Austin said since e-cigarettes are relatively new products, they have not been around long enough to study long-term risks. Using e-cigarettes indoors can lead to secondhand exposure to the aerosol, which can irritate the lungs and eyes of people around e-cigarette smokers, Austin said.
“(This is) especially concerning for children with asthma and other people with respiratory problems,” Austin said.
Austin also said some local high school students have expressed their concern regarding e-cigarette use by peers.
“(We have seen) an overall increase in tobacco use among youth due to novelty products such as e-cigs,” Austin said.
Mayor Pam Hemminger said in an email that the rise in e-cigarette use by middle school and high school students is equally as concerning as the potential health problems from secondhand exposure to e-cigarette aerosol.
Austin said places like the Chapel Hill Public Library and some worksites and private businesses have already restricted the use of e-cigarettes.
She said the Board of Health hopes to have a draft of the rule for public feedback by April, and implementation would happen by the fall.
“The county’s process to draft (the) policy will offer an opportunity to educate the public about the hazards and benefits of e-cigarettes for users and others nearby,” Hemminger said.
Hemminger said she anticipates people with strong opinions on both sides of the e-cigarette discussion.
Town council member George Cianciolo said he does not anticipate a lot of opposition to the potential policy.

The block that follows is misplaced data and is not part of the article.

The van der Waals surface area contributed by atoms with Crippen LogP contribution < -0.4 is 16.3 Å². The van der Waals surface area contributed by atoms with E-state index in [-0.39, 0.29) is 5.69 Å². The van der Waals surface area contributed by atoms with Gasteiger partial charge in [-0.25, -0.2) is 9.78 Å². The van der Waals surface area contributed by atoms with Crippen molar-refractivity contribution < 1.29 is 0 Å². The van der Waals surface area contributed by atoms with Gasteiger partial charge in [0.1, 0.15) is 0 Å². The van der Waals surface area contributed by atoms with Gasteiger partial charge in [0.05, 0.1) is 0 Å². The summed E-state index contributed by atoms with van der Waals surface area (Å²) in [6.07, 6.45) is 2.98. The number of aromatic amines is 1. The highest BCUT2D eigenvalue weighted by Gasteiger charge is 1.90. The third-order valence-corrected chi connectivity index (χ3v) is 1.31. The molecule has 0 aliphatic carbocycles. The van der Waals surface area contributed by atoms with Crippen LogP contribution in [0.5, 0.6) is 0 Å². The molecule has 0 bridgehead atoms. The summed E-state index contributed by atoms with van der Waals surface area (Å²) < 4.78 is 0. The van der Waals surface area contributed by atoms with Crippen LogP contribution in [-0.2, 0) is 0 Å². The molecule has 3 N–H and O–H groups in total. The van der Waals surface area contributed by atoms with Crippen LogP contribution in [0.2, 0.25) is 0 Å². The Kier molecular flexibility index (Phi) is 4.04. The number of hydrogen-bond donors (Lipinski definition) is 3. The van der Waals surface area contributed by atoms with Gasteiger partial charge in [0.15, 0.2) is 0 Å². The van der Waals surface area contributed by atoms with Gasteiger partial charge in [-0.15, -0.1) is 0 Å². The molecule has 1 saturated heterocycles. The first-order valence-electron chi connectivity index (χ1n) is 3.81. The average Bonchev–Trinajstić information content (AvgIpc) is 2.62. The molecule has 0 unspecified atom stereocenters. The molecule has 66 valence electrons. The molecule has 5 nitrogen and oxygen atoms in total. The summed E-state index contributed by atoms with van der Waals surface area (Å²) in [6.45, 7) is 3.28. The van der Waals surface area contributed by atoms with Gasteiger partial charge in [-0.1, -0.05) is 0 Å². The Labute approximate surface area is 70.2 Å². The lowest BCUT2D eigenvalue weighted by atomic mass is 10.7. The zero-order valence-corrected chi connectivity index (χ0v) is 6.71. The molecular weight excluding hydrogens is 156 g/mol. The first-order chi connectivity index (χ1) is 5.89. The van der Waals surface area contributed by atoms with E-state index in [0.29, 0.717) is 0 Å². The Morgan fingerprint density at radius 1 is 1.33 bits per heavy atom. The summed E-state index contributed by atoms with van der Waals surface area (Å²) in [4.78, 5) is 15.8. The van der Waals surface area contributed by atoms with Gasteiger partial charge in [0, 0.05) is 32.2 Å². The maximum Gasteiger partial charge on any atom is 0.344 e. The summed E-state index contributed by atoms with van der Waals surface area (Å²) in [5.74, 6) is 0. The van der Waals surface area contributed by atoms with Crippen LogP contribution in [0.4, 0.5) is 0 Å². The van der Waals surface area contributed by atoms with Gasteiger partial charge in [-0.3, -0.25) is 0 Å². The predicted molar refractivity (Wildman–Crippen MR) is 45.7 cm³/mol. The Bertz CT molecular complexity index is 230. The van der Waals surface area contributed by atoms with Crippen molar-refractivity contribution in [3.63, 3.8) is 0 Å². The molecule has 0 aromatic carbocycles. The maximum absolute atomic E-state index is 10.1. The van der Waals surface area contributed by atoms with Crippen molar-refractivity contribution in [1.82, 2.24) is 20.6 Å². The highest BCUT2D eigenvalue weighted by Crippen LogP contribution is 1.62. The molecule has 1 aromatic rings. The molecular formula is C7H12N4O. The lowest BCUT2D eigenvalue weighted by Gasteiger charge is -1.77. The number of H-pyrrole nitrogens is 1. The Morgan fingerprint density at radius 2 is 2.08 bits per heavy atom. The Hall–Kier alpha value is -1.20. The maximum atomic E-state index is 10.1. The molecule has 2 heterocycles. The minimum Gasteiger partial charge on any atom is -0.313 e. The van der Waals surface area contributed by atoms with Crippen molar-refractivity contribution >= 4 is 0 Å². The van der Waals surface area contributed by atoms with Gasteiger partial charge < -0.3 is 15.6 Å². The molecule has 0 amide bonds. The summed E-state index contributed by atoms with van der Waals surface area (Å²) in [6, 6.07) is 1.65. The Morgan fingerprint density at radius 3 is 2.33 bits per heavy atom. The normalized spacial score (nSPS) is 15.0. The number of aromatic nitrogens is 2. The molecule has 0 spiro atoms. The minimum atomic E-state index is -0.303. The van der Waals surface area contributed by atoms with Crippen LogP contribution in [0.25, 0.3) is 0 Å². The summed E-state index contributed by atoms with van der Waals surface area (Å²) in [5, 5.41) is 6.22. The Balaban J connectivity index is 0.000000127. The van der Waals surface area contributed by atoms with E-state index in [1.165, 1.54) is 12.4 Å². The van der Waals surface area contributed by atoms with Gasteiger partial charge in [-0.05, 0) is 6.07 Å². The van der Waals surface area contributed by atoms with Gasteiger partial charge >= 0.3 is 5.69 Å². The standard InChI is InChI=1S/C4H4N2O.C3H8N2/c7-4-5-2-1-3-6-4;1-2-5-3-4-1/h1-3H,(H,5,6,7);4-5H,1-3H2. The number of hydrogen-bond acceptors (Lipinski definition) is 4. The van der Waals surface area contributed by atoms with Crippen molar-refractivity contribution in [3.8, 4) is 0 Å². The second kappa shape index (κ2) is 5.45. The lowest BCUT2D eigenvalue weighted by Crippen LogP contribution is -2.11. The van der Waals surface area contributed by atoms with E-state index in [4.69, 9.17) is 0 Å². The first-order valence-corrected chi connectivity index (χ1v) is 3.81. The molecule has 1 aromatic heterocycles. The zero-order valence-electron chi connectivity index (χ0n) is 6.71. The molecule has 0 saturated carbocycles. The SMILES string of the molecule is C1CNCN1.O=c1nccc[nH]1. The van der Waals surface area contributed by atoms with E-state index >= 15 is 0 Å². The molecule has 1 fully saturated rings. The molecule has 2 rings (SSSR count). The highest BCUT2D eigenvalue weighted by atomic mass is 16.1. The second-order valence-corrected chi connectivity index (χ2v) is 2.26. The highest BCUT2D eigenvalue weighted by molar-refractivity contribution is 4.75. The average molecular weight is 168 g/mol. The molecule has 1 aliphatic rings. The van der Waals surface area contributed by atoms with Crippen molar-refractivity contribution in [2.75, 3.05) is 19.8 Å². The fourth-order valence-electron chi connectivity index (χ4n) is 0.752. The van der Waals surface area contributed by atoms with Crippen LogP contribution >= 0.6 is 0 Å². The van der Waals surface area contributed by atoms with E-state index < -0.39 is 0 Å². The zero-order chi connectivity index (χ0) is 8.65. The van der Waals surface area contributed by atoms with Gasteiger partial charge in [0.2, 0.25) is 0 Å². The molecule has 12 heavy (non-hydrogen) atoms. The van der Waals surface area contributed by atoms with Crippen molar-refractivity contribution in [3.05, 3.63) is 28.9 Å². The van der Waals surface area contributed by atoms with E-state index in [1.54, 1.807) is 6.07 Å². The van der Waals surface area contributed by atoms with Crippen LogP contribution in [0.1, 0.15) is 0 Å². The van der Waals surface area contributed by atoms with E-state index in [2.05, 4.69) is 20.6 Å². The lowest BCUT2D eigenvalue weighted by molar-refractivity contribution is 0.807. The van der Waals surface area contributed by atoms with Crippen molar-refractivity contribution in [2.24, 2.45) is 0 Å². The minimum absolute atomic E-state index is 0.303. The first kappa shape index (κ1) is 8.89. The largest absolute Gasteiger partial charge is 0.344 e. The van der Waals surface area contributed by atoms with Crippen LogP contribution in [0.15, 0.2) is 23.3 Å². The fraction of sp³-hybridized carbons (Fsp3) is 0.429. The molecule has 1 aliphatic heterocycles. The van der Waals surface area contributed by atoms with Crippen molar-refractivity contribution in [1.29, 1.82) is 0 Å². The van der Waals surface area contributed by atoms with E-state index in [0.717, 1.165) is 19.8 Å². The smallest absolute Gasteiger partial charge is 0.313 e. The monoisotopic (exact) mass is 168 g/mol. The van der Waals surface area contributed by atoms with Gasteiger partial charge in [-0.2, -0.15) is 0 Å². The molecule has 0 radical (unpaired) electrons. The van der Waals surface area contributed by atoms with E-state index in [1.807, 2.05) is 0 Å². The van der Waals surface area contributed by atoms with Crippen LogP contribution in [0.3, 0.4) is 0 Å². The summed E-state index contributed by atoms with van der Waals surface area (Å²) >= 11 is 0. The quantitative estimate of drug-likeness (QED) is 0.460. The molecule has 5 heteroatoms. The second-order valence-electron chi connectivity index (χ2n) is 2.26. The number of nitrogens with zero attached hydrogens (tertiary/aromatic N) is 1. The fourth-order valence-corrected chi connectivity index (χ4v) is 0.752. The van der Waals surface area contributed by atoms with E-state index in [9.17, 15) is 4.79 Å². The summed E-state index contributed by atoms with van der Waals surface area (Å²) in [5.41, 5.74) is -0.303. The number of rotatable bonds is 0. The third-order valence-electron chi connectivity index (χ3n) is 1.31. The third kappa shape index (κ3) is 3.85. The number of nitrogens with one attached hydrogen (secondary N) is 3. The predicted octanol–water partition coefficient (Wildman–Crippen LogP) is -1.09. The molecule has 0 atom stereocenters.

“(For) restaurants that are currently banning regular cigarettes, (I) don’t think they will have a problem with e-cigarettes,” Cianciolo said.
Cianciolo also said there is often no information as to what else is in the solution that generates the vapor that e-cigarettes produce.
“It’s a good step forward, and from my perspective as a scientist, it’s a good step forward by the health department,” Cianciolo said.
Cianciolo said he is concerned about issues of enforceability once the policy is implemented.
He said, generally, where Chapel Hill has had the biggest problem with smoking ordinances is people complaining about others smoking at public places, like bus stops.
“You can pass laws, but enforcement of some are more difficult,” Cianciolo said. “We don’t have enough folks to enforce (all of them).”
Cianciolo said the county and Town Council would need to see if there are different problems with enforcing an e-cigarette policy as opposed to a regular cigarette policy.
Town council member Jessica Anderson is also concerned about the enforceability of the potential policy for bars and restaurants.
“It’s on the business owner to enforce it, which is always hard,” she said. “It sounds like (the county is) going to have to take that into account.”
Michael Schillinger, a bartender at Linda’s Bar and Grill in Chapel Hill, said he is not concerned that this policy would affect business.
“Most people that come in here end up going outside to smoke real cigarettes,” Schillinger said.
He also said he has occasionally seen customers smoke e-cigarettes inside the bar, but no one seemed to mind.
Similarly, Justin Dreaver, manager of Hickory Tavern in Carrboro, said he does not anticipate many problems that may come with a new e-cigarette policy.
Dreaver said he has not seen any customers smoke e-cigarettes inside the restaurant in the time he has been manager.
“I just moved from Florida, and I saw a lot more of that there,” Dreaver said. “Maybe (customers) choose not to (use e-cigarettes) in here. My stance is more neutral. I don’t really have a problem with it.”